As the world grapples with how to deal with COVID-19, the unknowns about the virus are still a major concern. These will hamper the ability to produce a successful vaccine, notwithstanding that Covid-19 is a virus and there could be permutations within the virus. Finding a cure for a moving target could be difficult, although so far, it appears COVID-19 has not changed much.
Most parts of the world went into Lockdown (Phase 1): This was to reduce the spread of the virus and buy governments time to ramp up healthcare facilities and increase testing capacity. Generally, wherever Lockdown was slow to be implemented, infection rates have been a lot higher leading to more deaths as appropriate care capacity and facilities have not been available.
Lockdown is suffocating economies as most people have not been able to work normally. Therefore, an easing of restrictions and implementing a balancing act between restrictive movement and economic activity has become necessary.
The world watches keenly now as phase 2, the easing of hard and partial lockdowns, is being implemented. Success of relaxations will be based on disciplined infectious control (social distancing, etc). This will have to be directed by strict government guidelines and most importantly, a responsible and accountable attitude by society.
Thereafter, we can expect phase 3. The format will depend on the responses, reactions and lessons learnt from phase 2. This could be a variation of phase 1 limited to more vulnerable COVID-19 sufferers (such as the elderly) or further reductions or relaxations of movement in many different formats.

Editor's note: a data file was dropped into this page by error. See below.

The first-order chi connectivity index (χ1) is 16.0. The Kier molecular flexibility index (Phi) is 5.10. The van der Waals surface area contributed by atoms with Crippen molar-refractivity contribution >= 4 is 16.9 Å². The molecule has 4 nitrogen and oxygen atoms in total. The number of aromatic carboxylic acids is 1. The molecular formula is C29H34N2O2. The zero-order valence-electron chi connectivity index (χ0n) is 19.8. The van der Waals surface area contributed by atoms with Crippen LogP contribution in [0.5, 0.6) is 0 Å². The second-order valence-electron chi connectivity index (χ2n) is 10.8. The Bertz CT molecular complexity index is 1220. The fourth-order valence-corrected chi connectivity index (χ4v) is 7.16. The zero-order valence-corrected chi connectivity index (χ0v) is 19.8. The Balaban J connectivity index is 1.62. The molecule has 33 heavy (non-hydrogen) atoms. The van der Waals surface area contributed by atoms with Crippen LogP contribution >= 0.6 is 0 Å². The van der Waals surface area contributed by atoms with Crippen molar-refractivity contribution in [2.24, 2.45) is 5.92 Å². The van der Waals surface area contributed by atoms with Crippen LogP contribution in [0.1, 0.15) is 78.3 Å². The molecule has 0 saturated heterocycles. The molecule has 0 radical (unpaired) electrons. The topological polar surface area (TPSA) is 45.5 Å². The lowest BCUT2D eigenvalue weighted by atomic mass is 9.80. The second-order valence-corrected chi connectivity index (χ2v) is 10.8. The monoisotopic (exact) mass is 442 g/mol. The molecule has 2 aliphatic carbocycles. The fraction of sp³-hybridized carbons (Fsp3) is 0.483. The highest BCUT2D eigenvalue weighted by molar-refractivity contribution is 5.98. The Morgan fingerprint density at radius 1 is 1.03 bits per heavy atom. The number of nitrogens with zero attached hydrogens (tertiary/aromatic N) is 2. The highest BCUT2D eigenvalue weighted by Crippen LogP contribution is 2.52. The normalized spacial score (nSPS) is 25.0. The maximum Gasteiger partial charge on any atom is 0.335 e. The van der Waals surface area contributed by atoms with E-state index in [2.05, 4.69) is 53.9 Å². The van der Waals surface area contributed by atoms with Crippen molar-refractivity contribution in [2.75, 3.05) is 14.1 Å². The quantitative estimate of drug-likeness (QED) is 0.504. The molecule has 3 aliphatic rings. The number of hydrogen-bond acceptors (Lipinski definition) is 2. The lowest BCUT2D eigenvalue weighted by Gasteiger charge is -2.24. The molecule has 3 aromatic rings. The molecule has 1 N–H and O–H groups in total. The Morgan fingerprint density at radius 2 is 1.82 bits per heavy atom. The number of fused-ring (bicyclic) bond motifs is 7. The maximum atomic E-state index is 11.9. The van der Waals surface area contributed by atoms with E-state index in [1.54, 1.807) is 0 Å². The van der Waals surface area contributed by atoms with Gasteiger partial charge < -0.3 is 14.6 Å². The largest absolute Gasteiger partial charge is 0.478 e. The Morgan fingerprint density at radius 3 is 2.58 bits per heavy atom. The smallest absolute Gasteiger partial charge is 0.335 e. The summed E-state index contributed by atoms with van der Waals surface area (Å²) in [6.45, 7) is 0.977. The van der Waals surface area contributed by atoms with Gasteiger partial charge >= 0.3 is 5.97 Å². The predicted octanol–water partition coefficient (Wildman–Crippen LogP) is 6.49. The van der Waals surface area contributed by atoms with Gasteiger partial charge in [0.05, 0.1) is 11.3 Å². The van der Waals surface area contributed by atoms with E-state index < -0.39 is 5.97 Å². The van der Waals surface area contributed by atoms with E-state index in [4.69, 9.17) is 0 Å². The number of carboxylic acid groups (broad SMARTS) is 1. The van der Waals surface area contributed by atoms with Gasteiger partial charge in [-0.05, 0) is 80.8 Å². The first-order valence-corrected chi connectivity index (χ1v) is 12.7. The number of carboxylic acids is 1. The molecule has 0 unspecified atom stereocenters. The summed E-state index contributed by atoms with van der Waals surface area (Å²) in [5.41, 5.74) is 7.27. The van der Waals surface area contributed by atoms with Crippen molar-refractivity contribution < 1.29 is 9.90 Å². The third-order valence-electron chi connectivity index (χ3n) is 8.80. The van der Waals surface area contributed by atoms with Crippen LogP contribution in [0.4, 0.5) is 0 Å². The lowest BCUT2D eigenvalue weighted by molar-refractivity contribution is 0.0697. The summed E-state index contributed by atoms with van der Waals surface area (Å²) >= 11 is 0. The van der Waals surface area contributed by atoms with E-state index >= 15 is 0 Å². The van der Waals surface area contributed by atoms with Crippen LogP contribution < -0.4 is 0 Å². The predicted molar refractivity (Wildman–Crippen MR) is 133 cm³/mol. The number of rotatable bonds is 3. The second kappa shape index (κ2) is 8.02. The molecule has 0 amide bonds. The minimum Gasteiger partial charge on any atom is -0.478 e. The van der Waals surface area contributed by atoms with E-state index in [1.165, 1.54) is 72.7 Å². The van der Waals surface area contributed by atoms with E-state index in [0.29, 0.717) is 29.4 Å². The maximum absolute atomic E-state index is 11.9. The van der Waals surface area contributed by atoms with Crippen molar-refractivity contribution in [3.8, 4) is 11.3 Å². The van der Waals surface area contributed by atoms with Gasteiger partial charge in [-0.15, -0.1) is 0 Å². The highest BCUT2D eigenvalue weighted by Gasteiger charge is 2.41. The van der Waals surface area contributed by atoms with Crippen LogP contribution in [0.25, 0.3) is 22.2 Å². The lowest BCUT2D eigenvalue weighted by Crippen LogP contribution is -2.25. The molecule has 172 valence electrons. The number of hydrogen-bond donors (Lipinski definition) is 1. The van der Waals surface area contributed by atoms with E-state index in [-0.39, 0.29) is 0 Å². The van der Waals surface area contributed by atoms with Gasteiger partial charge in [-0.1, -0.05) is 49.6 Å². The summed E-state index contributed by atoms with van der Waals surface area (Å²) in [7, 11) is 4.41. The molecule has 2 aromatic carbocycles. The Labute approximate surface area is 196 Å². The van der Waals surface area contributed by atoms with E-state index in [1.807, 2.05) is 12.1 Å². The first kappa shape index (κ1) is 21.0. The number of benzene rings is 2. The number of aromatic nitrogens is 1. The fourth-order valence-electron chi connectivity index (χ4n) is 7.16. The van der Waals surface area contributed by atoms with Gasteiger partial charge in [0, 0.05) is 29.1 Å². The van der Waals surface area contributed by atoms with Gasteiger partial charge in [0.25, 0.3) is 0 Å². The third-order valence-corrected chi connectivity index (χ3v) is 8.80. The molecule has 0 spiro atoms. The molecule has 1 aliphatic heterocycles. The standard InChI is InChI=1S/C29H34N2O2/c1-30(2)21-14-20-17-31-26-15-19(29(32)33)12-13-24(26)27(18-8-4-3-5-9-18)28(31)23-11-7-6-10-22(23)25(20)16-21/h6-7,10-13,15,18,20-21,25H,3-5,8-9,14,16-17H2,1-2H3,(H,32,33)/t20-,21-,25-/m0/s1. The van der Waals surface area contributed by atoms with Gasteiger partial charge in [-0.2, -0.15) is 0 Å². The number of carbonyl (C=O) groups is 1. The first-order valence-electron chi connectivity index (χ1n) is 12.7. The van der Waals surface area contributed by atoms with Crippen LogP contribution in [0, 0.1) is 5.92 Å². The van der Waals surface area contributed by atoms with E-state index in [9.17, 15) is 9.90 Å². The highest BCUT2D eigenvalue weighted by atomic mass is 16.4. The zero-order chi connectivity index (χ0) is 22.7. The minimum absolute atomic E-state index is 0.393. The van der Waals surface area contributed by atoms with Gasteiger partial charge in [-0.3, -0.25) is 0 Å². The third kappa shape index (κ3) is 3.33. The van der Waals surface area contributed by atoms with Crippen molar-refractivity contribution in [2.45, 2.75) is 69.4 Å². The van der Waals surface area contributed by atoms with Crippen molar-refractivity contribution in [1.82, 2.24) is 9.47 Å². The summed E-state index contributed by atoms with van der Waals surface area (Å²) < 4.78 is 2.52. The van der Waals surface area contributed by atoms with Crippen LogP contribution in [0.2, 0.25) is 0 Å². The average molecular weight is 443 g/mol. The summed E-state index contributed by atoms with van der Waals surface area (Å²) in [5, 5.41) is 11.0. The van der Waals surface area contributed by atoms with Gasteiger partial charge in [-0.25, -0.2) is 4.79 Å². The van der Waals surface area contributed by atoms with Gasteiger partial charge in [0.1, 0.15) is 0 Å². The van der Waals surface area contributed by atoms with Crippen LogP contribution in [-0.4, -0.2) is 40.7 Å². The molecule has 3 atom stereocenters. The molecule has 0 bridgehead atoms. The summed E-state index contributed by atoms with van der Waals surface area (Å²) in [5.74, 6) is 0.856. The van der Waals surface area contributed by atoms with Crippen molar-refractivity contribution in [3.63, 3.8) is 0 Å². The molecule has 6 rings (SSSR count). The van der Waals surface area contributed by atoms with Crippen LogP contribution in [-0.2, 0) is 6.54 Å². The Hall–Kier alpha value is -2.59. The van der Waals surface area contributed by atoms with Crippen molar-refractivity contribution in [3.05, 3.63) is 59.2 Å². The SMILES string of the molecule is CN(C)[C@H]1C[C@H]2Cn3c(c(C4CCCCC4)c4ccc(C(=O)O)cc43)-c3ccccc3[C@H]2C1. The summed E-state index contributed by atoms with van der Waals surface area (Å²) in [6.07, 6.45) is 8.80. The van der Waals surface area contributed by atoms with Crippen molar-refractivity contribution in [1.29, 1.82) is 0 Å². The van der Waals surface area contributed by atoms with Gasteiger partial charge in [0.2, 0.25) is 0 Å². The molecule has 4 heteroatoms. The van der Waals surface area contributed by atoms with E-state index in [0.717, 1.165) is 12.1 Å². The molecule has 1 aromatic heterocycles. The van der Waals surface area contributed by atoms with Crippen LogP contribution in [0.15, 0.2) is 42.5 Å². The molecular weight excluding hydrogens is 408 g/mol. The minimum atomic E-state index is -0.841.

Different phases in dealing with the effects of COVID-19 will continue until a vaccine is readily available.
Producing a vaccine appears to be the biggest race in medical history with over 100 vaccines being developed and tested to date. The issue is how long will it take to find the right vaccine and how long will it take to produce it en masse? Experts say at best, 6 months to the former, and then a further 12 months to the latter. So, by end 2021, hopefully a vaccine will be readily available. We believe that with the continuous momentum of modern science, the probability of producing a vaccine is high.
Until then, the cost of restrictive movements, is difficult to forecast and there are wide economic predictions. A general view from the Economist magazine, is that economies will operate at 90% of normal capacity until a vaccine is available. However, this will vary per country including the size of the economic decline and recovery. In SA, Treasury forecasts a 6.1% GDP decline in 2020 and +2.2% in 2021, which will not take us back to 2019 levels.
Everyone has their opinion on how the world will operate post COVID-19. Our view is that the world will return much to the way we knew it, but as a better place. Humans are social beings and with the risk of the virus eliminated, social interaction will return but important reminders of the benefits of collaboration, co-operation and heightened humanitarian awareness, will lead to more considerate decision making with more responsible long-term planning.
South Africa has many challenges given its wide demographic diversity and lack of political stability. Hopefully, the country will take advantage of its strong intellectual resources to assist in navigating this period of unknown until a vaccine becomes readily available and we can all go back to normal life.
We maintain our view that investment markets will recover over the next three years, but uncertainty will continue until a vaccine is available, which will drive more market volatility. Year-to-date, the JSE All Share Index is down 12%, after recovering from a 35% decline to March. The recovery has all been driven by offshore counters, with local sectors such as Banks, Retailers and Property showing little recovery and being down 48%, 44% and 50% respectively year-to-date.
The biggest investment risk is to panic and sell your investments now, cementing in losses. It is critical to remain patient and participate in an eventual recovery.
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